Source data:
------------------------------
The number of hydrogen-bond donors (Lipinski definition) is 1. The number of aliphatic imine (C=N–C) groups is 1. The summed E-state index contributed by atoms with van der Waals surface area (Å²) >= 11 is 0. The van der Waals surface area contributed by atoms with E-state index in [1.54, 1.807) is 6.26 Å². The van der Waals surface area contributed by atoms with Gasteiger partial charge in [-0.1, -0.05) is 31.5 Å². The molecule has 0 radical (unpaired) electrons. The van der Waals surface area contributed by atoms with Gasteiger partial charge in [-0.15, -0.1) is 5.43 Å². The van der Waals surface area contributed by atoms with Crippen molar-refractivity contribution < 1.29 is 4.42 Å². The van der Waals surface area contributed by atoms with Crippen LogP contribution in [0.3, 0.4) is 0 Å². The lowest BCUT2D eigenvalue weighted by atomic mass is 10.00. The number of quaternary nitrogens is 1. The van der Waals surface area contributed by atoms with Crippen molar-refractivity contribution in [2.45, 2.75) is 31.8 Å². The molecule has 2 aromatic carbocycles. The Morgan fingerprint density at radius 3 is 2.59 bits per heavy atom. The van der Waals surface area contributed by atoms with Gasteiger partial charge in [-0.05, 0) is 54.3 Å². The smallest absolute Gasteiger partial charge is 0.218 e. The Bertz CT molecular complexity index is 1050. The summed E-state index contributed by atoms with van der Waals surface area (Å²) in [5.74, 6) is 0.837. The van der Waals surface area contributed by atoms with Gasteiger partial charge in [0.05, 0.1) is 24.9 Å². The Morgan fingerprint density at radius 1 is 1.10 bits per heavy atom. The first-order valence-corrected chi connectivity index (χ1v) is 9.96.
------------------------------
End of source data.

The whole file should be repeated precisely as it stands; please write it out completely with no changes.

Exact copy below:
The number of hydrogen-bond donors (Lipinski definition) is 1. The number of aliphatic imine (C=N–C) groups is 1. The summed E-state index contributed by atoms with van der Waals surface area (Å²) >= 11 is 0. The van der Waals surface area contributed by atoms with E-state index in [1.54, 1.807) is 6.26 Å². The van der Waals surface area contributed by atoms with Gasteiger partial charge in [-0.1, -0.05) is 31.5 Å². The molecule has 0 radical (unpaired) electrons. The van der Waals surface area contributed by atoms with Gasteiger partial charge in [-0.15, -0.1) is 5.43 Å². The van der Waals surface area contributed by atoms with Crippen molar-refractivity contribution < 1.29 is 4.42 Å². The van der Waals surface area contributed by atoms with Crippen LogP contribution in [0.3, 0.4) is 0 Å². The lowest BCUT2D eigenvalue weighted by atomic mass is 10.00. The number of quaternary nitrogens is 1. The van der Waals surface area contributed by atoms with Crippen molar-refractivity contribution in [2.45, 2.75) is 31.8 Å². The molecule has 2 aromatic carbocycles. The Morgan fingerprint density at radius 3 is 2.59 bits per heavy atom. The van der Waals surface area contributed by atoms with Gasteiger partial charge in [-0.05, 0) is 54.3 Å². The smallest absolute Gasteiger partial charge is 0.218 e. The Bertz CT molecular complexity index is 1050. The summed E-state index contributed by atoms with van der Waals surface area (Å²) in [5.74, 6) is 0.837. The van der Waals surface area contributed by atoms with Gasteiger partial charge in [0.05, 0.1) is 24.9 Å². The Morgan fingerprint density at radius 1 is 1.10 bits per heavy atom. The first-order valence-corrected chi connectivity index (χ1v) is 9.96.